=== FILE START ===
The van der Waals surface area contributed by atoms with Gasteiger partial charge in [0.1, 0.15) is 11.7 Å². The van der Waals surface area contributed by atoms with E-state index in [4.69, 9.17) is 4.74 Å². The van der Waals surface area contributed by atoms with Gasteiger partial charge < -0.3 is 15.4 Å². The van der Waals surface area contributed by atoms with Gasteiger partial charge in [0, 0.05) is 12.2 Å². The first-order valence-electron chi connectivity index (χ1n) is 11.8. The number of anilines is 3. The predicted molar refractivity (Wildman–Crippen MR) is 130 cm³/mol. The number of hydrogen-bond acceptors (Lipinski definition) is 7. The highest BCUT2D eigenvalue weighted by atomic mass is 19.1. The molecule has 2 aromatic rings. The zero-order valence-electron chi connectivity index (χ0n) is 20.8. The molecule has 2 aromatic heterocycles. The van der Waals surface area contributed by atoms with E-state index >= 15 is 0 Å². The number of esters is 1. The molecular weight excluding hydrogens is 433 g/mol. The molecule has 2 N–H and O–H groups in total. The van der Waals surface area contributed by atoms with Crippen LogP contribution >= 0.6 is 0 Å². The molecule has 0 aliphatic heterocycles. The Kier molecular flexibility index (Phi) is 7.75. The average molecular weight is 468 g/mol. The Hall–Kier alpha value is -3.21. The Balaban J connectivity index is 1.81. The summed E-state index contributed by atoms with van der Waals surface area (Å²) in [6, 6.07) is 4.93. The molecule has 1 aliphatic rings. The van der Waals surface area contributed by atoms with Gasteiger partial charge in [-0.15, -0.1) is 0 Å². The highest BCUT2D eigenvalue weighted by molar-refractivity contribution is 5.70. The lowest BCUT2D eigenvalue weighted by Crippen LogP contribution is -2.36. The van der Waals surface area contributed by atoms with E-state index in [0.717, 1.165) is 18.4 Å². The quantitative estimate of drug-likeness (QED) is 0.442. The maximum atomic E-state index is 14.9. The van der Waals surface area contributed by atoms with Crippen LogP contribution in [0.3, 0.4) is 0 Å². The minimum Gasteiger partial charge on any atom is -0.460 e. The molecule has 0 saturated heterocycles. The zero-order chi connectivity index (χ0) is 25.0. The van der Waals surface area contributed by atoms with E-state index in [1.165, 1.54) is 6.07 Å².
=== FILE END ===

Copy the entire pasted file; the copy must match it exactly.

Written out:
The van der Waals surface area contributed by atoms with Gasteiger partial charge in [0.1, 0.15) is 11.7 Å². The van der Waals surface area contributed by atoms with E-state index in [4.69, 9.17) is 4.74 Å². The van der Waals surface area contributed by atoms with Gasteiger partial charge < -0.3 is 15.4 Å². The van der Waals surface area contributed by atoms with Gasteiger partial charge in [0, 0.05) is 12.2 Å². The first-order valence-electron chi connectivity index (χ1n) is 11.8. The number of anilines is 3. The predicted molar refractivity (Wildman–Crippen MR) is 130 cm³/mol. The number of hydrogen-bond acceptors (Lipinski definition) is 7. The highest BCUT2D eigenvalue weighted by atomic mass is 19.1. The molecule has 2 aromatic rings. The zero-order valence-electron chi connectivity index (χ0n) is 20.8. The molecule has 2 aromatic heterocycles. The van der Waals surface area contributed by atoms with E-state index >= 15 is 0 Å². The number of esters is 1. The molecular weight excluding hydrogens is 433 g/mol. The molecule has 2 N–H and O–H groups in total. The van der Waals surface area contributed by atoms with Crippen LogP contribution >= 0.6 is 0 Å². The molecule has 0 aliphatic heterocycles. The Kier molecular flexibility index (Phi) is 7.75. The average molecular weight is 468 g/mol. The Hall–Kier alpha value is -3.21. The Balaban J connectivity index is 1.81. The summed E-state index contributed by atoms with van der Waals surface area (Å²) in [6, 6.07) is 4.93. The molecule has 1 aliphatic rings. The van der Waals surface area contributed by atoms with Gasteiger partial charge in [-0.15, -0.1) is 0 Å². The highest BCUT2D eigenvalue weighted by molar-refractivity contribution is 5.70. The lowest BCUT2D eigenvalue weighted by Crippen LogP contribution is -2.36. The van der Waals surface area contributed by atoms with E-state index in [0.717, 1.165) is 18.4 Å². The quantitative estimate of drug-likeness (QED) is 0.442. The maximum atomic E-state index is 14.9. The van der Waals surface area contributed by atoms with Crippen LogP contribution in [0.3, 0.4) is 0 Å². The minimum Gasteiger partial charge on any atom is -0.460 e. The molecule has 0 saturated heterocycles. The zero-order chi connectivity index (χ0) is 25.0. The van der Waals surface area contributed by atoms with E-state index in [1.165, 1.54) is 6.07 Å².